I find it interesting that a lot of shooters get more hung up on the speed of their reload than on the speed of their first shot from a concealed holster. Granted, for competitive shooters who often perform several reloads on even a single stage the speed of the reload is important and this is one reason that I do put a significant amount of time into practicing my reloads. For defensive purposes, however, the statistical likelihood of needing to reload in a defensive gun use is close to zero for a civilian. The likelihood of needing a fast draw in a defensive gun use, however, is huge, so certainly train to the priorities. However, reloading the gun is part of the gun handling skill set so let’s talk about it.
If you want to gage how fast you can reload an empty gun under more realistic conditions I would suggest that you train in a more realistic manner than what we typically see. For example, I find all over Youtube videos of guys performing their fast reloads dry with snap caps and a par time set on the timer. This is measuring the actual time of the mechanical action involved but it is hardly doing it realistically. First of all, when you do this, you are anticipating the reload. In a fight if you run dry you will not realize that you need to reload until you actually process the fact that the gun is empty. The empty gun will no doubt be visually verified as being empty as well because if the gun stops working mid fight the inclination to do a malfunction clearance may rightly kick in if you train for this. So, as you can see, this realistic reload is going to be significantly slower than the anticipated par-time reload.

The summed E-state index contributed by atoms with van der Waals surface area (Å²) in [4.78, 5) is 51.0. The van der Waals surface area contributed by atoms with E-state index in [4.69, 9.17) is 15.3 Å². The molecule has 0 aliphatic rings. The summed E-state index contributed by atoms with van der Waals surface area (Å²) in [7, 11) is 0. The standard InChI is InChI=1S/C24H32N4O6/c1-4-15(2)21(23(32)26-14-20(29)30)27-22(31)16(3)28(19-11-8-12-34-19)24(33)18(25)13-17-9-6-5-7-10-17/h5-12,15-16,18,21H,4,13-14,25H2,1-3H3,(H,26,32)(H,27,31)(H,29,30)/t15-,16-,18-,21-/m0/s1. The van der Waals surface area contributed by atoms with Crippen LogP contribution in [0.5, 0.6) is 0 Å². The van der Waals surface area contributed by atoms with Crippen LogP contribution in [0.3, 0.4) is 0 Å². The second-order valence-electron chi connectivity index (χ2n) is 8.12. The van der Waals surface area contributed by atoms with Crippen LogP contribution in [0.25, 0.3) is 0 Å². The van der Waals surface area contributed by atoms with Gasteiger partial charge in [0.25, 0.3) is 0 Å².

Also of consideration, if you practice a realistic reload, you should not be stationary when you perform it. To set up more realistic reload practice you should be performing the reload from behind cover or at least while on the move as this is certainly what you would be doing in a real fight. Would you just stand in place if not behind cover if your gun runs empty? Of course not. So, the bottom line is that there is no one-second reload in reality as there may be for an accomplished competitive shooter doing a static reload from a standing position with competition gear. Setting up some more realistic training scenarios will give you a better idea of how long the reload actually takes. Try reloading the gun from compromised positions as well, like on your back, side, or on your knees. With all of this said, I am all for developing a fast reload, but don’t let it distract you from the more pressing concerns, like the initial draw.